Election 1944: Truman, Bricker trade blows in West Coast talks (10-19-44)

The Pittsburgh Press (October 19, 1944)


GOP candidate hits ‘New Deal cynicism’

En route to Fresno, California (UP) –
Ohio Governor John W. Bricker winds up his five-day campaign for California’s 25 electoral votes tonight at Fresno where he delivers his 19th speech since entering the state.

The GOP vice-presidential nominee carries his drive into Nevada tomorrow with speeches at Reno, Sparks and Lovelock.

Bricker opened his final day in California with a speech at Bakersfield today. He also made rear-platform talks at Tulare and Selma.

He told a Los Angeles audience last night that Senator Harry S. Truman, his Democratic opponent for the Vice Presidency, bespoke “New Deal cynicism” when he admitted he had Pendergast machine support. He also said that Mr. Truman, in his speech two days prior in the same auditorium, “insulted” industry, labor and armed service personnel when he “accredited” the Roosevelt administration with “the miracle of war production – indeed for winning the war itself.”

Mr. Bricker asserted:

I want to say to you, right at the outset that these historic results have been achieved not because of the New Deal, but often in spite of the New Deal.

Citing the fact that Mr. Truman could become President, Governor Bricker condemned the Missourian for his statement that “a statesman is only a dead politician” and Mr. Truman’s disclaimer that he wanted to be “a statesman.”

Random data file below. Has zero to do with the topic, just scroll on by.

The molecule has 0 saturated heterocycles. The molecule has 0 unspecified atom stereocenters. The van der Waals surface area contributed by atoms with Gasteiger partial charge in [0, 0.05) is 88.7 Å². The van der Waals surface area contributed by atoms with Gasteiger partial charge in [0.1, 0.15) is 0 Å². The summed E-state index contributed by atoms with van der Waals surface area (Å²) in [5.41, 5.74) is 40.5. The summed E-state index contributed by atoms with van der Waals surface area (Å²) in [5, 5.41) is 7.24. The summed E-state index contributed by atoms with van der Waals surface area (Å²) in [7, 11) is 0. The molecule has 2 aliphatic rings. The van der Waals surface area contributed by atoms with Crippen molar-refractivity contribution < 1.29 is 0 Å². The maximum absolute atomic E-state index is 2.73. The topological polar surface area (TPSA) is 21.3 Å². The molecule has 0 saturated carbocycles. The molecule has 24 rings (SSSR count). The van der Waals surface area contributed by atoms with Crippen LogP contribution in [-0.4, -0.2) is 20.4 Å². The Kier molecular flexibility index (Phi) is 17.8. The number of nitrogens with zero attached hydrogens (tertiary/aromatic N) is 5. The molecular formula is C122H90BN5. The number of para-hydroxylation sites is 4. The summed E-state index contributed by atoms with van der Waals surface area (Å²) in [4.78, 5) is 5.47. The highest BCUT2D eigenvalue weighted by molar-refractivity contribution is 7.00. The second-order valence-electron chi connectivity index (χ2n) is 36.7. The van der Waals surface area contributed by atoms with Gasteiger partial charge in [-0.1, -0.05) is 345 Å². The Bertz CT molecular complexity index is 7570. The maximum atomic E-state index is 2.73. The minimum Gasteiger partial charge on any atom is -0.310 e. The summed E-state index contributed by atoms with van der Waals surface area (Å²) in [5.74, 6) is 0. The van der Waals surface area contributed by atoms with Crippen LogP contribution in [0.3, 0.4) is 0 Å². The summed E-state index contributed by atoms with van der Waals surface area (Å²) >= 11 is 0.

The time has come to eliminate such cynicism from our political life and restore the Presidency of the United States to its rightful place of dignity and honesty.

Following his three Nevada speeches tomorrow, Governor Bricker will campaign in Utah Friday.


Dewey’s ‘straddling’ of issues attacked

En route to Seattle, Washington (UP) –
Senator Harry S. Truman completes the West Coast leg of his campaign trip today in Washington, which is acutely conscious of post-war reconversion problems.

Mr. Truman, Democratic nominee for the Vice Presidency, will appear at a Democratic rally tonight in Seattle to deliver a radio address pointed at those problems. He also expects to reiterate the administration view toward the giant Grand Coulee and Bonneville power projects which have been closely linked to industrial expansion in the Northwest.

The nominee told a Democratic rally at Portland, Oregon, last night that the projects were partly responsible for the tremendous wartime expansion of aluminum production and that they had been “bitterly opposed” by Republicans in Congress.

Mr. Truman also charged that the Republican platform and presidential candidate “straddle every issue” and asserted again that the nation needed experienced leadership to win the war and the peace.

He said:

The same old gang that tried to turn the clock back in 1920 is standing at the door waiting for a chance to come in and turn the clock back.

Mr. Truman asserted that Governor Thomas E. Dewey had embraced New Deal reforms on a tour of the West Coast but had gone to Charleston, West Virginia, and told “the Old Guard he didn’t mean it at all.”

Moving into Washington today, Mr. Truman was accompanied by Senator Mon C. Wallgren, Democratic gubernatorial nominee for that state, on a motor trip to Seattle. They planned stops at Centralia, Olympia and Tacoma.